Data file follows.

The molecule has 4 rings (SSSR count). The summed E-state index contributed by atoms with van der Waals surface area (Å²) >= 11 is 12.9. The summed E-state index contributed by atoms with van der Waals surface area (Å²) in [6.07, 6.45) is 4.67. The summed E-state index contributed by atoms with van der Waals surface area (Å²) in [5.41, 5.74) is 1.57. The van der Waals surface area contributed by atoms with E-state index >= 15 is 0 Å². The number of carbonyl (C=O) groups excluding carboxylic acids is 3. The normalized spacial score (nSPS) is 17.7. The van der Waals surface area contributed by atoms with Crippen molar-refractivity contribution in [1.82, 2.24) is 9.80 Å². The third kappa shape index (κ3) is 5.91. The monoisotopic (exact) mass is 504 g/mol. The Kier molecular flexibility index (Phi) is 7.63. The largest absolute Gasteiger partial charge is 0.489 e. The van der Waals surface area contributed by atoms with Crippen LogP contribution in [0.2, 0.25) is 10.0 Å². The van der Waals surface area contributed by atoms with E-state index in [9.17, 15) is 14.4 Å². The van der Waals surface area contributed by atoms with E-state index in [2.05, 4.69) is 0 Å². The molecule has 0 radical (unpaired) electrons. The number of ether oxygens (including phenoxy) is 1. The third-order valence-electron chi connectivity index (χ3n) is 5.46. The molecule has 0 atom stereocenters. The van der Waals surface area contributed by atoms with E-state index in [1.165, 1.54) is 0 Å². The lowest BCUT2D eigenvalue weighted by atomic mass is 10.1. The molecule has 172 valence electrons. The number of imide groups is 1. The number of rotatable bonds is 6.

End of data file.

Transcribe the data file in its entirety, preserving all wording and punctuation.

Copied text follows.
The molecule has 4 rings (SSSR count). The summed E-state index contributed by atoms with van der Waals surface area (Å²) >= 11 is 12.9. The summed E-state index contributed by atoms with van der Waals surface area (Å²) in [6.07, 6.45) is 4.67. The summed E-state index contributed by atoms with van der Waals surface area (Å²) in [5.41, 5.74) is 1.57. The van der Waals surface area contributed by atoms with E-state index >= 15 is 0 Å². The number of carbonyl (C=O) groups excluding carboxylic acids is 3. The normalized spacial score (nSPS) is 17.7. The van der Waals surface area contributed by atoms with Crippen molar-refractivity contribution in [1.82, 2.24) is 9.80 Å². The third kappa shape index (κ3) is 5.91. The monoisotopic (exact) mass is 504 g/mol. The Kier molecular flexibility index (Phi) is 7.63. The largest absolute Gasteiger partial charge is 0.489 e. The van der Waals surface area contributed by atoms with Crippen LogP contribution in [0.2, 0.25) is 10.0 Å². The van der Waals surface area contributed by atoms with E-state index in [9.17, 15) is 14.4 Å². The van der Waals surface area contributed by atoms with E-state index in [2.05, 4.69) is 0 Å². The molecule has 0 radical (unpaired) electrons. The number of ether oxygens (including phenoxy) is 1. The third-order valence-electron chi connectivity index (χ3n) is 5.46. The molecule has 0 atom stereocenters. The van der Waals surface area contributed by atoms with E-state index in [1.165, 1.54) is 0 Å². The lowest BCUT2D eigenvalue weighted by atomic mass is 10.1. The molecule has 172 valence electrons. The number of imide groups is 1. The number of rotatable bonds is 6.